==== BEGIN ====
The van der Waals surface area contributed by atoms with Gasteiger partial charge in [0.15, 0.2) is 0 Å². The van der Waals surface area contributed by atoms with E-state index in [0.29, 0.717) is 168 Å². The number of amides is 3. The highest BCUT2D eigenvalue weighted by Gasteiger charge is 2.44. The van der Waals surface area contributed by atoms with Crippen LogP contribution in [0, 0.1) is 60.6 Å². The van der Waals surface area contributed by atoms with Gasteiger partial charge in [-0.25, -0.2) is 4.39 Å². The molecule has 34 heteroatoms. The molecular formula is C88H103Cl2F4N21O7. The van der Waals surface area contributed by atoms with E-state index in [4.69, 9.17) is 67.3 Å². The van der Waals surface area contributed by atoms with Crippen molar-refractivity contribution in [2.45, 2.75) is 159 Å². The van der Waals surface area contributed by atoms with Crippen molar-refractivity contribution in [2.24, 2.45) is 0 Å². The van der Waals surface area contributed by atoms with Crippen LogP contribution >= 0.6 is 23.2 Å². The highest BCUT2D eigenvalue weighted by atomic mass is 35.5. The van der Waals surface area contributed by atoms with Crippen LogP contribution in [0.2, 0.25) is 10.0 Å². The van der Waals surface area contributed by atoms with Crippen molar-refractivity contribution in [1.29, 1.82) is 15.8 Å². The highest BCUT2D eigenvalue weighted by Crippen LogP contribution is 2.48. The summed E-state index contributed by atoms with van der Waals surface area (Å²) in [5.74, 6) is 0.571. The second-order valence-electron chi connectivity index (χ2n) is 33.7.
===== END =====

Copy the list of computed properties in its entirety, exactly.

The van der Waals surface area contributed by atoms with Gasteiger partial charge in [0.15, 0.2) is 0 Å². The van der Waals surface area contributed by atoms with E-state index in [0.29, 0.717) is 168 Å². The number of amides is 3. The highest BCUT2D eigenvalue weighted by Gasteiger charge is 2.44. The van der Waals surface area contributed by atoms with Crippen LogP contribution in [0, 0.1) is 60.6 Å². The van der Waals surface area contributed by atoms with Gasteiger partial charge in [-0.25, -0.2) is 4.39 Å². The molecule has 34 heteroatoms. The molecular formula is C88H103Cl2F4N21O7. The van der Waals surface area contributed by atoms with E-state index in [4.69, 9.17) is 67.3 Å². The van der Waals surface area contributed by atoms with Crippen molar-refractivity contribution in [2.45, 2.75) is 159 Å². The van der Waals surface area contributed by atoms with Crippen molar-refractivity contribution in [2.24, 2.45) is 0 Å². The van der Waals surface area contributed by atoms with Crippen LogP contribution >= 0.6 is 23.2 Å². The highest BCUT2D eigenvalue weighted by atomic mass is 35.5. The van der Waals surface area contributed by atoms with Crippen LogP contribution in [0.2, 0.25) is 10.0 Å². The van der Waals surface area contributed by atoms with Crippen molar-refractivity contribution in [1.29, 1.82) is 15.8 Å². The highest BCUT2D eigenvalue weighted by Crippen LogP contribution is 2.48. The summed E-state index contributed by atoms with van der Waals surface area (Å²) in [5.74, 6) is 0.571. The second-order valence-electron chi connectivity index (χ2n) is 33.7.